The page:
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Rhodes, Greece

The island of light


320 days of sun per year 


Beaches and Spa resorts


History and Culture


Rhodes (Rodos in Greek), lies between Crete and Turkey in the Aegean Sea, a branch of the Mediterranean Sea. Rhodes is the biggest of the Dodecanese islands. Named the sun island or island of light there are hardly any days when the sun doesn't shine. With its subtropical climate and over 320 days of sun per year you can be guaranteed a good tan on your holiday. Rhodes is one of the most popular holiday islands in Greece - even Greeks themselves come to Rhodes for a holiday from the mainland.

Rhodes today offers the visitor a multitude of all year round leisure alternatives, covering all types of tourist activities. The natural beauty of the island, the monuments from her long and often turbulent history, a cosmopolitan character, as well as the warm hospitality generously offered by the people of Rhodes, and an excellent tourist infrastructure boasting the most modern hotels, all captivate the visitor.

The modern city of Rhodes is one of the biggest municipalities in the Greek islands, with about sixty thousand permanent residents. It is the financial and cultural centre of the south-eastern Aegean, and successfully combines a lively present with a rich historical past. There are many reasons why Rhodes is one of the most popular resorts in the Mediterranean: the natural surroundings, crystal clear seas, many parks and recreational facilities, the bright sun and the warm hospitality of the islanders themselves.

Where to visit

There are many places to visit in rhodes, but here are a few of our favourites

Rhodes Old Town

The Medieval (or Old) Town of Rhodes is oldest inhabited medieval town in Europe. There are many gates, but we suggest that you first enter through Eleftheria (Liberty) Gate, where you'll come to Plateia Simi (Simi square), containing ruins of the Temple of Venus, identified by the votive offerings found here, which may date from the 3rd century B.C. The Medieval City of Rhodes offers an oportunity to loose track of time. There are roughly 200 streets or lanes that simply have no name. Getting lost here is not a defeat; it's an opportunity. Whenever you feel the need to find your bearings, you can ask for Sokratous, which is the closest the Old Town of Rhodes comes to having a main street.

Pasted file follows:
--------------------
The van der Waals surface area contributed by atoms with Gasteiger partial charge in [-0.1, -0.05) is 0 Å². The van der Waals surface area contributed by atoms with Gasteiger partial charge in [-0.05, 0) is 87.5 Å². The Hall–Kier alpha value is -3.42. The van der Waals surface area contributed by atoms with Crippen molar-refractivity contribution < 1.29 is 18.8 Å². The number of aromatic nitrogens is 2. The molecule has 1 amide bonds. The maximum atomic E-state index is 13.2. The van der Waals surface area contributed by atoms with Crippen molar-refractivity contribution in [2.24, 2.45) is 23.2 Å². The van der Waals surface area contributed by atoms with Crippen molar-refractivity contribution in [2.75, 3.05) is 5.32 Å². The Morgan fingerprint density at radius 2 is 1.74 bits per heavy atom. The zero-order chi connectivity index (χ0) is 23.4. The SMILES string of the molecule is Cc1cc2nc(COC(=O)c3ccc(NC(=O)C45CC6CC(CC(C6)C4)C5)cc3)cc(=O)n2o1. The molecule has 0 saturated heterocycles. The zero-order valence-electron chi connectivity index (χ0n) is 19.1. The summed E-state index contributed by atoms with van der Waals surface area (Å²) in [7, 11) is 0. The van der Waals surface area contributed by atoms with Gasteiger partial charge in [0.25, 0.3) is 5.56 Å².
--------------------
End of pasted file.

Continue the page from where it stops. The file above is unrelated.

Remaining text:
Lindos is one of the most impressive archaeological site on Rhodes. The dramatic natural landscape is enhanced by the picturesque quality of the more modern town. Although you will find the most important archaeological monuments at the acropolis, interesting ruins are also scattered at various points within the town and just outside it as well.

To get to the Acropolis follow the road that leads up to the hill. The medieval walls are the first ruins you will encounter, fortifications built by the Crusaders (early 14th century) on the remains of earlier defenses, both Byzantine and ancient. There are a few of towers along the medieval walls, which follow the natural contours of the high ground.

Monolithos Castle

The main attraction of the village of Monolithos is the mediaeval castle, which stands among the pines on the great outcrop of an isolated rock from which the name Monolithos (lonely rock) is derived. After Leaving your car at the bottom, there is a a ten-minute walk that will bring you to the summit, where your only company is the sea and the fragrance of the wild herbs. Within the castle walls stands the church of Agios Panteleimon. Bellow the castle you will find an attractive stone building housing a small café. The road leads on to Fourni, the beach at Monolithos, ideal for those who like pebbles, waves and a peaceful setting